The object of this volume is to give a succinct idea of the nature and history of our Ontario School Legislation. This legislation is so bound up with the name of Egerton Ryerson that to give its history is to relate the work of his life.It would be useless to attempt to show how our school legislation developed under Responsible Government without some understanding of its history previous to the time of Ryerson. I have, therefore, devoted three chapters to a brief account of education in Upper Canada previous to 1844.
, there is one remedy and only one: that is for you to take the editorship of the Guardian again."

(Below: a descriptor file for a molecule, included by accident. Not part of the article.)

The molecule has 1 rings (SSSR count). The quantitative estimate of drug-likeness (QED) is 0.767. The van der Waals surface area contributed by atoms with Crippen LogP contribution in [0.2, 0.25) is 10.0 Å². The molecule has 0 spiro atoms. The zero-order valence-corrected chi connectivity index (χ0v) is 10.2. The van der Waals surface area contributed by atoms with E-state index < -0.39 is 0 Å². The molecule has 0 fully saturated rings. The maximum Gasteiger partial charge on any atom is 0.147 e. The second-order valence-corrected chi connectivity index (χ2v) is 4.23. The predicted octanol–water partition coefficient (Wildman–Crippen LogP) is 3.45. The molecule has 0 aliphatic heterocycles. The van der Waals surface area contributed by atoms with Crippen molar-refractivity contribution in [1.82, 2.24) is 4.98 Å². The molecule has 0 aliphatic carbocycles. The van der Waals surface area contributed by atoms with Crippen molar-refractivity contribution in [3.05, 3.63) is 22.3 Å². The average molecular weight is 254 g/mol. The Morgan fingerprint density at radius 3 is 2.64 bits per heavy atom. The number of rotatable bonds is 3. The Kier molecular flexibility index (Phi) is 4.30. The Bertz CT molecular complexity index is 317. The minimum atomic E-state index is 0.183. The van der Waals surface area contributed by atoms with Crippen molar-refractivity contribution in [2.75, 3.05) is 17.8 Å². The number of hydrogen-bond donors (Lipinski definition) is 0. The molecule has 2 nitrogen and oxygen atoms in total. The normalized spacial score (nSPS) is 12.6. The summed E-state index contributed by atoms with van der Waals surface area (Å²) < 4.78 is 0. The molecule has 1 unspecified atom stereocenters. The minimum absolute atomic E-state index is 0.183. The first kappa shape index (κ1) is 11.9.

Ryerson did take the position, and in his first editorial in the Guardian of the 11th July, 1838, says: "Notwithstanding the almost incredible calumny which has in past years been heaped upon me by antipodes-party-presses, I still adhere to the principles and views upon which I set out in 1826. I believe the endowment of the priesthood of any Church in the Province to be an evil to that church. . . I believe that the appropriation of the proceeds of the Clergy Reserves to general educational purposes will be the most satisfactory and advantageous disposal of them that can be made. In nothing is this Province so defective as in the requisite available provisions for an efficient system of general education. Let the distinctive character of that system be the union of public and private effort . . . To Government influence will be spontaneously added the various and combined religious i